Herndon, VA (PressExposure) May 29, 2009 -- Louis Carter, the founder of the Best Practice Institute, teaches the basics of leadership and organizational development. His ideas are based on the Warrior Ethos and the valuable lessons brought to general attention by U.S. Navy's Chief of Naval Air Training and combat veteran Rear Admiral Mark Guadagnini. Both these two men include courage, discipline and focus as three of the most important parts of leadership. Moreover, they demonstrate how essential flexibility really is. They recommend one to draw from all training, experience and mission parameters, and then put them together, adaptively, to accomplish the mission despite circumstances that have changed from the original plan.
When it comes to discovering the best practices for today's over competitive business world, there are a few things that one should remember. The measure of a leader lies not in mere planning ability but in that leader's facility for reacting quickly and appropriately to unexpected situations. The ability to be flexible and adaptive is, by definition, difficult to train. The best leaders are necessarily able to handle everything, but they can learn to shift gears faster and find suitable courses of action better than most. This is what leadership is all about, as the effective business warrior must maximize flexibility via constant, deliberate exposure to unfamiliar situations in order to grow accustomed to calm, analytical responses to a broad range of events.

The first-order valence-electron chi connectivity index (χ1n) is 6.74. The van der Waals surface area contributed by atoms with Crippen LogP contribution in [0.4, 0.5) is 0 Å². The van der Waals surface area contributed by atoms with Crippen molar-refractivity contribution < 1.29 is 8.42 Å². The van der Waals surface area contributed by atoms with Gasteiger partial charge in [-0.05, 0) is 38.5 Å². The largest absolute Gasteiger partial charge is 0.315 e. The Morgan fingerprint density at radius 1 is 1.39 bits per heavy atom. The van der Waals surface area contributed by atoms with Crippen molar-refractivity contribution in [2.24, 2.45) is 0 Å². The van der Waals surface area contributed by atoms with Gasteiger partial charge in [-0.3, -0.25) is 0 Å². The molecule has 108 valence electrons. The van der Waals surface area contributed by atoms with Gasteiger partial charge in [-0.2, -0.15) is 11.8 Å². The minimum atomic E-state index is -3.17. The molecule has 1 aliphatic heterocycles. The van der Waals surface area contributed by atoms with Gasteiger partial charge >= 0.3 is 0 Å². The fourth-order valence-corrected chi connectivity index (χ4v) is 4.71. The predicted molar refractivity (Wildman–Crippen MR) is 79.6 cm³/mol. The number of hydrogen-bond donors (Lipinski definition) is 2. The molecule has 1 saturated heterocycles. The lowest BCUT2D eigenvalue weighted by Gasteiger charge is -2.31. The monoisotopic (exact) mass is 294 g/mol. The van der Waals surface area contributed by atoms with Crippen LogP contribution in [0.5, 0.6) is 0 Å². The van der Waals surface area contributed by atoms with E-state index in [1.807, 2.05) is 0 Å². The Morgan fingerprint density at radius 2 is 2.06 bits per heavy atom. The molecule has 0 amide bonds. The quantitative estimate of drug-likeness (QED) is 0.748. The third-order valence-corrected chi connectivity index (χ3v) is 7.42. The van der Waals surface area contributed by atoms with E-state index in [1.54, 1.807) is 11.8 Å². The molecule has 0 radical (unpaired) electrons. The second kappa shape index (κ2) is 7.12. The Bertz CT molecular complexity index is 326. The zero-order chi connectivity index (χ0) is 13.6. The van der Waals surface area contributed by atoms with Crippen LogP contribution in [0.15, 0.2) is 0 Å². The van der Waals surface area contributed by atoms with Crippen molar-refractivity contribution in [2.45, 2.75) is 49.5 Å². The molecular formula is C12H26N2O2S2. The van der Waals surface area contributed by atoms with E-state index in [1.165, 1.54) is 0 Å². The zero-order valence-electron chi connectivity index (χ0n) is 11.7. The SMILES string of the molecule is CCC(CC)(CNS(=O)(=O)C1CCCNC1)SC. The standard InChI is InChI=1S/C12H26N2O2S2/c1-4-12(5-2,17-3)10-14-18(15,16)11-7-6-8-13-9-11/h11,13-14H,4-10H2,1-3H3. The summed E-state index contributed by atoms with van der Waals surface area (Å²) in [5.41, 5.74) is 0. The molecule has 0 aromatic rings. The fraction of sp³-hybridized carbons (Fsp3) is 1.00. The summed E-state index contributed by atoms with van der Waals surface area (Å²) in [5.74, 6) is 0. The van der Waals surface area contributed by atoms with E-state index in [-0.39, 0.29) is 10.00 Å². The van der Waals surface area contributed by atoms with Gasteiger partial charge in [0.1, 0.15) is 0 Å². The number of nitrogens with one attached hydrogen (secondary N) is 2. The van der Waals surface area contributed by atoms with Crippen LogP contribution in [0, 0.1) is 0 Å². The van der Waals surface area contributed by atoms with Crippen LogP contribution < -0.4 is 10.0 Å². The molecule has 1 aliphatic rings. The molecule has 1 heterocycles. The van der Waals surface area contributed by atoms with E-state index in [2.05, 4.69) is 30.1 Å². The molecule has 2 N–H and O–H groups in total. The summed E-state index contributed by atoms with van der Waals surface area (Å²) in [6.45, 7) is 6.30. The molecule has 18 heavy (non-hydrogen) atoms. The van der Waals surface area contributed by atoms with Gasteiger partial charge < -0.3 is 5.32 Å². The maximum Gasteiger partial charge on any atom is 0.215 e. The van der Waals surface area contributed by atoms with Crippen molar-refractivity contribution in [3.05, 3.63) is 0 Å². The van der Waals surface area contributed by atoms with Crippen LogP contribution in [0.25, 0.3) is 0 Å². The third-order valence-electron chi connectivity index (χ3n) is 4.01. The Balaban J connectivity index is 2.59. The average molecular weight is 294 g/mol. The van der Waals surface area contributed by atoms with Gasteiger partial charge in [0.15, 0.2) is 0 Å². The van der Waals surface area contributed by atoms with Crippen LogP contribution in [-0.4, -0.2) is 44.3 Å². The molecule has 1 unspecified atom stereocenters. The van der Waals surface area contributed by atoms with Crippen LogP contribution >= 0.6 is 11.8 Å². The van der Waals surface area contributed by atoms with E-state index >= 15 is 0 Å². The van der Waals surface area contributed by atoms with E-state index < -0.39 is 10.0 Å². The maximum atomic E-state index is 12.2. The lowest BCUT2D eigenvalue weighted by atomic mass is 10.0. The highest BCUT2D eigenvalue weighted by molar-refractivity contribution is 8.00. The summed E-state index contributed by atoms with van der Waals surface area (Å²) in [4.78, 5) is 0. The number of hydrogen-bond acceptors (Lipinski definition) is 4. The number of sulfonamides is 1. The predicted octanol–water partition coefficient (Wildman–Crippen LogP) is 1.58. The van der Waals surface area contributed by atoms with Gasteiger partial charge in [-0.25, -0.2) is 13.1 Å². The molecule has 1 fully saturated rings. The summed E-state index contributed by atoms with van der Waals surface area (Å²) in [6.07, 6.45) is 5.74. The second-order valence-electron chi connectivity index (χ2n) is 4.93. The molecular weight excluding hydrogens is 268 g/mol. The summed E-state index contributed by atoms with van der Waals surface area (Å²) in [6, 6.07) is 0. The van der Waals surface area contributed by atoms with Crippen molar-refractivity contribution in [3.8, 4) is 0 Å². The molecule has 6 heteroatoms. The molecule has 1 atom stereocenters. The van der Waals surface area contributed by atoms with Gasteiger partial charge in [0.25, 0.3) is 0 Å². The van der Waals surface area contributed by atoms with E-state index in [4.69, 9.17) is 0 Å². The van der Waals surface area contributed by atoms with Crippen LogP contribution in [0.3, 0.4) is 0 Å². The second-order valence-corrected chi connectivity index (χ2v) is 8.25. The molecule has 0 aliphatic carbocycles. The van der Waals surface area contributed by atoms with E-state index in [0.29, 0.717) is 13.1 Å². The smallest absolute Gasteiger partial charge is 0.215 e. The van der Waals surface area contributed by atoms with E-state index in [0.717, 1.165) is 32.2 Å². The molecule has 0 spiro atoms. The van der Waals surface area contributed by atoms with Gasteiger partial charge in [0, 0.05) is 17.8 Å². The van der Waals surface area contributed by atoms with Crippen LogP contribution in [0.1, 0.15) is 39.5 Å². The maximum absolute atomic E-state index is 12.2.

The Warrior Ethos is based on four principles: prioritization of objectives, courage, discipline and flexibility. Successful leadership means being able to balance the four aspects, never favoring one at the expense of another, and allowing all four to constantly push and pull on one another as parts of a unified whole. Flexibility must not be used as an excuse to avoid facing problems head on with courage; and, courage without restraint often leads to the abandoning of disciplined rules and order.
For anyone to be called a true leader and a master when it comes to organizational development, he should excel in handling conflicts, diplomacy and management, but also exhibit extraordinary loyalty, humility, perseverance and compassion. Possessing all these qualities will help one maintain his position and demonstrate the ideals of leadership. A company helmed by such a person is ideally positioned to derive commitment from its employees, confidence from its customers and success from its environment.
To summarize things up, these two people show that warrior ethics can be applied in the business world with success. In the workplace culture, where old-style loyalty to the company has given way to mobility and free enterprise of a more mercenary nature, it is imperative for leaders to cultivate personal attitudes and behaviors that enable them to maintain integrity, honesty and adaptability through the most difficult of challenges.